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How walk-first cities are saving lives

Prioritizing pedestrians over cars means everyone wins

A pedestrianized street in Mexico City

Cars prey upon the world’s most vulnerable humans—about 1.3 million people worldwide are killed each year in traffic fatalities, most of whom are in low-income countries. If cities continue to design wide, fast, auto-centric streets, the number of annual deaths is expected to nearly double by 2030.

But a new video from Streetsfilm looks at how even big car-choked cities are taking major strides to restore their citizens’ right to walk by putting the pedestrian first—building out complete walking networks with routes that are shorter, safer, and more direct than those for drivers.

The examples are inspiring. Mexico City’s downtown was extensively pedestrianized in 2012, closing many busy streets to cars completely, and now a network of wide sidewalks and bike lanes provide options for non-drivers. Perhaps most impressive is Chennai, India, where the local government has completely shifted its fiscal priorities to allocate 60 percent of its transportation budget to walking.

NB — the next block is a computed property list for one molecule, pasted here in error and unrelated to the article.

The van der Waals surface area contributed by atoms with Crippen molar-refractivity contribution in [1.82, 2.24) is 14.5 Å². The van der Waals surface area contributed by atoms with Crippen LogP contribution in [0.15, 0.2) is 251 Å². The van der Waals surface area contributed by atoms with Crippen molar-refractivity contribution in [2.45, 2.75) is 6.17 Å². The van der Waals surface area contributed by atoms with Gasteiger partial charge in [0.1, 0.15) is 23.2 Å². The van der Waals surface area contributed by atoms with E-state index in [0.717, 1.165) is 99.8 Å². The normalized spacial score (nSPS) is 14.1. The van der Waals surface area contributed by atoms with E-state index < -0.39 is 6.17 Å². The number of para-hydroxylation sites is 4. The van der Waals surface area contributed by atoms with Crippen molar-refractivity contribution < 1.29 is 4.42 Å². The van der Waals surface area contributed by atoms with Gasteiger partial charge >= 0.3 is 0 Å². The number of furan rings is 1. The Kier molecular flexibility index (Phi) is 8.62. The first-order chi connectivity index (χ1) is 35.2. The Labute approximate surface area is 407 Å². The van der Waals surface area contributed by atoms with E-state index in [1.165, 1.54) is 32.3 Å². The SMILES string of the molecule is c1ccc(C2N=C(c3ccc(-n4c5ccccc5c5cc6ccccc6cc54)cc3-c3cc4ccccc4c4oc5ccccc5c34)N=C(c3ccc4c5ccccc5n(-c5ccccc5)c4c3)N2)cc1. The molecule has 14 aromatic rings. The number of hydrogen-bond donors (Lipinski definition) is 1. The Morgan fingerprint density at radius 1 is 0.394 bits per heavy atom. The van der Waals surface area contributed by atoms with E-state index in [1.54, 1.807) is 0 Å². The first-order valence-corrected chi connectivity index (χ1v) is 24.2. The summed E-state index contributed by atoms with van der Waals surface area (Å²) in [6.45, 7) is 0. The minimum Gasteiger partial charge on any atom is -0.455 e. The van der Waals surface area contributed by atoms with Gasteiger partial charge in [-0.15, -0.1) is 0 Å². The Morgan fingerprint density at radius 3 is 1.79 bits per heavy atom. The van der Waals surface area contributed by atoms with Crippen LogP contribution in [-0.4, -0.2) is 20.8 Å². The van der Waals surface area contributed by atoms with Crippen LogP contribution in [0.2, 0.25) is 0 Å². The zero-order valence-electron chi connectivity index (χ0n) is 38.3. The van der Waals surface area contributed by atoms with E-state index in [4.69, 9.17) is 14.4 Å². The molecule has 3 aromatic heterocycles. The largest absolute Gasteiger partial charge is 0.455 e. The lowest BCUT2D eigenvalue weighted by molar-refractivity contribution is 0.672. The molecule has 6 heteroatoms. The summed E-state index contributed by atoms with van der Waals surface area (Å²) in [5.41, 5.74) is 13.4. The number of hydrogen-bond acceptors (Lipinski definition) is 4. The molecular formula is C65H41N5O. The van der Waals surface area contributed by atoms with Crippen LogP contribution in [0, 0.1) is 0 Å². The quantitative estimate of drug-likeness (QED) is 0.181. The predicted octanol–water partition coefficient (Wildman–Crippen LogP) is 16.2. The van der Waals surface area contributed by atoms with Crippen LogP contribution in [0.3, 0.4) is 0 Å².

The video also adds some global perspective to the traffic death crisis, with data supplied by the Institute for Transportation & Development Policy (ITDP). Traffic fatalities claim the most lives in developing nations, where the majority of residents don’t even own vehicles. Cars are also the leading cause of death for teens worldwide.

Most wealthy nations have managed to reduce traffic deaths significantly in the past few decades, but the U.S. has not seen traffic deaths plunge at the same rate—and in recent years, they’re actually going back up. Overall, U.S.’s traffic deaths are much lower than they were in the 1970s, which experts often attribute to safety regulations like seatbelt laws.

But Jemilah Magnusson, global communications director for ITDP, has a different take on why deaths plummeted—those walkers simply became drivers. “The U.S. used to have a really high pedestrian death rate which we ‘solved’ by putting people in cars,” she says. “So now it’s even more hostile to pedestrians.”

Magnusson says there is a lot of of positive change happening in U.S. cities, with newly redesigned streets for walking, a rise in bike-share systems, and a shift in attitudes about cars, particularly among young people. And when cities do redesign streets for pedestrians, it has proven to welcome more walkers and save more lives.

She points to Queens Boulevard in New York City, which had been nicknamed the “boulevard of death” for how many pedestrians and cyclists were killed on it. “Since the redesign in 2014, there have been zero fatalities,” she says, which is part of a bigger Vision Zero campaign that resulted in the city’s lowest number of traffic deaths in a century. But it also highlights the fact that this kind of change shouldn’t be a special exception, she says. “It shouldn’t be just one street, it should be the whole city.”